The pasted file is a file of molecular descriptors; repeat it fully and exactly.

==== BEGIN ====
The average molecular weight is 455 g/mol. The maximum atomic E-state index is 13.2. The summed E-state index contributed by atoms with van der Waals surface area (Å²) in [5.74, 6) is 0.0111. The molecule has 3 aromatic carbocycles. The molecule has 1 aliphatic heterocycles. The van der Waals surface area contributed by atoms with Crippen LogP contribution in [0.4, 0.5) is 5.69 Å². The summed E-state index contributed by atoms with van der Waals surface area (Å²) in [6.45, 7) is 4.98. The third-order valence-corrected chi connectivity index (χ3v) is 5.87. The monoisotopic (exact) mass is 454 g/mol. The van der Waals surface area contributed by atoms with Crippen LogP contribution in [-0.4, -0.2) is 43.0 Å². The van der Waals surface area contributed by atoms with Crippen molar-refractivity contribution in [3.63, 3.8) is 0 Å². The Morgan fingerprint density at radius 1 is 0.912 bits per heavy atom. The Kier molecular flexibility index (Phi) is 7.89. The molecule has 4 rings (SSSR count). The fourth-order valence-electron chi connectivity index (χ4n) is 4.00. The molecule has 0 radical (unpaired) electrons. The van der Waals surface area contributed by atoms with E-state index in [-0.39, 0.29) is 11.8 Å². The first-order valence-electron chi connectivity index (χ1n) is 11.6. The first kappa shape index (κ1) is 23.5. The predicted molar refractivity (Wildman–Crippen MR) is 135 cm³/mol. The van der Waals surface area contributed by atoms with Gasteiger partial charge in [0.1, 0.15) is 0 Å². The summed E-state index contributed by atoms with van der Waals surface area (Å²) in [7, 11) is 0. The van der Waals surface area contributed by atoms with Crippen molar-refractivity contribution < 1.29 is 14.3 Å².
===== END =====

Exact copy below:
The average molecular weight is 455 g/mol. The maximum atomic E-state index is 13.2. The summed E-state index contributed by atoms with van der Waals surface area (Å²) in [5.74, 6) is 0.0111. The molecule has 3 aromatic carbocycles. The molecule has 1 aliphatic heterocycles. The van der Waals surface area contributed by atoms with Crippen LogP contribution in [0.4, 0.5) is 5.69 Å². The summed E-state index contributed by atoms with van der Waals surface area (Å²) in [6.45, 7) is 4.98. The third-order valence-corrected chi connectivity index (χ3v) is 5.87. The monoisotopic (exact) mass is 454 g/mol. The van der Waals surface area contributed by atoms with Crippen LogP contribution in [-0.4, -0.2) is 43.0 Å². The van der Waals surface area contributed by atoms with Crippen molar-refractivity contribution in [3.63, 3.8) is 0 Å². The Morgan fingerprint density at radius 1 is 0.912 bits per heavy atom. The Kier molecular flexibility index (Phi) is 7.89. The molecule has 4 rings (SSSR count). The fourth-order valence-electron chi connectivity index (χ4n) is 4.00. The molecule has 0 radical (unpaired) electrons. The van der Waals surface area contributed by atoms with E-state index in [-0.39, 0.29) is 11.8 Å². The first-order valence-electron chi connectivity index (χ1n) is 11.6. The first kappa shape index (κ1) is 23.5. The predicted molar refractivity (Wildman–Crippen MR) is 135 cm³/mol. The van der Waals surface area contributed by atoms with Gasteiger partial charge in [0.1, 0.15) is 0 Å². The summed E-state index contributed by atoms with van der Waals surface area (Å²) in [7, 11) is 0. The van der Waals surface area contributed by atoms with Crippen molar-refractivity contribution < 1.29 is 14.3 Å².